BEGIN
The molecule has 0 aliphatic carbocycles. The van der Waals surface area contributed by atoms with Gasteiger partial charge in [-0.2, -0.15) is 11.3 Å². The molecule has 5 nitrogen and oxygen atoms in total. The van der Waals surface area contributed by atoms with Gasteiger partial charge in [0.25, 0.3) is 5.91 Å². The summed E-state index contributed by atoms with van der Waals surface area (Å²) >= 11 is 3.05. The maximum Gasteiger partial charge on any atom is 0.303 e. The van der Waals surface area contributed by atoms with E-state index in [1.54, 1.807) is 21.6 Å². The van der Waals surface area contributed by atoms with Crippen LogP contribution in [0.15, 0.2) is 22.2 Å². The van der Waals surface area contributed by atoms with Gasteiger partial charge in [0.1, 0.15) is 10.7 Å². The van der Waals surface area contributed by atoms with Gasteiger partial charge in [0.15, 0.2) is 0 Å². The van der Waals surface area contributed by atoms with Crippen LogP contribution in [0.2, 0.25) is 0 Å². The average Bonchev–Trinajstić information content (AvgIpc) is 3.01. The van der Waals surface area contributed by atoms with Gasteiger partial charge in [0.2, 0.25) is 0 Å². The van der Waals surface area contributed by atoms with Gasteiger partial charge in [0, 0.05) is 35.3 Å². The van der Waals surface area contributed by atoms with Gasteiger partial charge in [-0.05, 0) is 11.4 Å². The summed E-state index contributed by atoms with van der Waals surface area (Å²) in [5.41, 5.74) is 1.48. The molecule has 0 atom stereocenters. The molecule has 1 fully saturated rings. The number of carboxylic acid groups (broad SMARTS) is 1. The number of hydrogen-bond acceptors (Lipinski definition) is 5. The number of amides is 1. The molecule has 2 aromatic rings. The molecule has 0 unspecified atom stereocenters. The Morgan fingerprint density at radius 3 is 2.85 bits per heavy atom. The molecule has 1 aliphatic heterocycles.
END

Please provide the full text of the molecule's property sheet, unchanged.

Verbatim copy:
The molecule has 0 aliphatic carbocycles. The van der Waals surface area contributed by atoms with Gasteiger partial charge in [-0.2, -0.15) is 11.3 Å². The molecule has 5 nitrogen and oxygen atoms in total. The van der Waals surface area contributed by atoms with Gasteiger partial charge in [0.25, 0.3) is 5.91 Å². The summed E-state index contributed by atoms with van der Waals surface area (Å²) >= 11 is 3.05. The maximum Gasteiger partial charge on any atom is 0.303 e. The van der Waals surface area contributed by atoms with E-state index in [1.54, 1.807) is 21.6 Å². The van der Waals surface area contributed by atoms with Crippen LogP contribution in [0.15, 0.2) is 22.2 Å². The van der Waals surface area contributed by atoms with Gasteiger partial charge in [0.1, 0.15) is 10.7 Å². The van der Waals surface area contributed by atoms with Gasteiger partial charge in [0.15, 0.2) is 0 Å². The van der Waals surface area contributed by atoms with Crippen LogP contribution in [0.2, 0.25) is 0 Å². The average Bonchev–Trinajstić information content (AvgIpc) is 3.01. The van der Waals surface area contributed by atoms with Gasteiger partial charge in [0.2, 0.25) is 0 Å². The van der Waals surface area contributed by atoms with Gasteiger partial charge in [0, 0.05) is 35.3 Å². The van der Waals surface area contributed by atoms with Gasteiger partial charge in [-0.05, 0) is 11.4 Å². The summed E-state index contributed by atoms with van der Waals surface area (Å²) in [5.41, 5.74) is 1.48. The molecule has 0 atom stereocenters. The molecule has 1 fully saturated rings. The number of carboxylic acid groups (broad SMARTS) is 1. The number of hydrogen-bond acceptors (Lipinski definition) is 5. The number of amides is 1. The molecule has 2 aromatic rings. The molecule has 0 unspecified atom stereocenters. The Morgan fingerprint density at radius 3 is 2.85 bits per heavy atom. The molecule has 1 aliphatic heterocycles.